This week's book giveaway is in the Mac OS forum. We're giving away four copies of a choice of "Take Control of Upgrading to Yosemite" or "Take Control of Automating Your Mac" and have Joe Kissell on-line! See this thread for details.

Here is a problem I ran into at work with some Web development. I came up with a solution, but I am worndering if you can come up with a slicker method.

Given X1,Y1,W1,H1 and X2,Y2,W2,H2 figure out if two rectangles overlap each other.

If X1+H1 < X2 or X2+H2 < X1 or Y1+W1 < Y2 or Y2+W2 < Y1, they don't overlap (assuming heights and widths are positive). If none of these holds, they overlap. I don't think you can simplify it any further than that.

are we assuming the edges are always parallel/perpendicular to the x and y axis?

There are only two hard things in computer science: cache invalidation, naming things, and off-by-one errors

Eric Pascarello
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Yes for this we are assuming they are parallel/perpendicular.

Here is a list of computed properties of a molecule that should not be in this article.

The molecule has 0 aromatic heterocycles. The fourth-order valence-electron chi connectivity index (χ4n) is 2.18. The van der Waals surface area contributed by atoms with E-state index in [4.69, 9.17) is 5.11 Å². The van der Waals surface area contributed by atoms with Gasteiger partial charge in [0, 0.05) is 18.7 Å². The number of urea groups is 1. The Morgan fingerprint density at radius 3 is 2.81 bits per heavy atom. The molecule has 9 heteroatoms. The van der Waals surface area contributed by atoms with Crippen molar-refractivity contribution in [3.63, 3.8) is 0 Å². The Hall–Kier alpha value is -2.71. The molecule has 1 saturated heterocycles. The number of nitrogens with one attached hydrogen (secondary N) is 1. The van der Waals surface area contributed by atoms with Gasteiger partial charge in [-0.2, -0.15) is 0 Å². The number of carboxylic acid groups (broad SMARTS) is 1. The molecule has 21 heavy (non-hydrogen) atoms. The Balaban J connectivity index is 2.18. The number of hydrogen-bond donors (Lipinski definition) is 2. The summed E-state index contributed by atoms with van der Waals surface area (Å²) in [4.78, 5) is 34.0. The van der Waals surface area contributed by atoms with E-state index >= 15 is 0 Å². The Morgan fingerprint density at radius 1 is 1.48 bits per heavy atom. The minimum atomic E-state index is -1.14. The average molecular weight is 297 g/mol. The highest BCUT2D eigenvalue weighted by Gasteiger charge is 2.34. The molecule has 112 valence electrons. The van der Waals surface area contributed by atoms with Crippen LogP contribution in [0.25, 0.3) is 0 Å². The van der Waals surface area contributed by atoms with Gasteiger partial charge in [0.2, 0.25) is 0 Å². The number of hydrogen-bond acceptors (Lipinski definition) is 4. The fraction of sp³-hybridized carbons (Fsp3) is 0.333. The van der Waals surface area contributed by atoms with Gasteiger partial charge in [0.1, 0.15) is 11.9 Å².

This is the basic idea I came up with, The first part forces the data to be in the correct orrientation to each other. This is done in JavaScript since that is what I was working with.

I replaced l and h with a and b respectively, because (1) l is a horrible name for a Java variable, and (2) to me names like l, h, w refer to the total height, length, or width. Since we're using a half-width and half height, I thought it better to remove a possible source of confusion. Anyway:

It might be possible to optimize this a bit more (deferring calculations of y and yMin, until they're really needed) but I think that would lose some clarity. [ December 31, 2004: Message edited by: Jim Yingst ]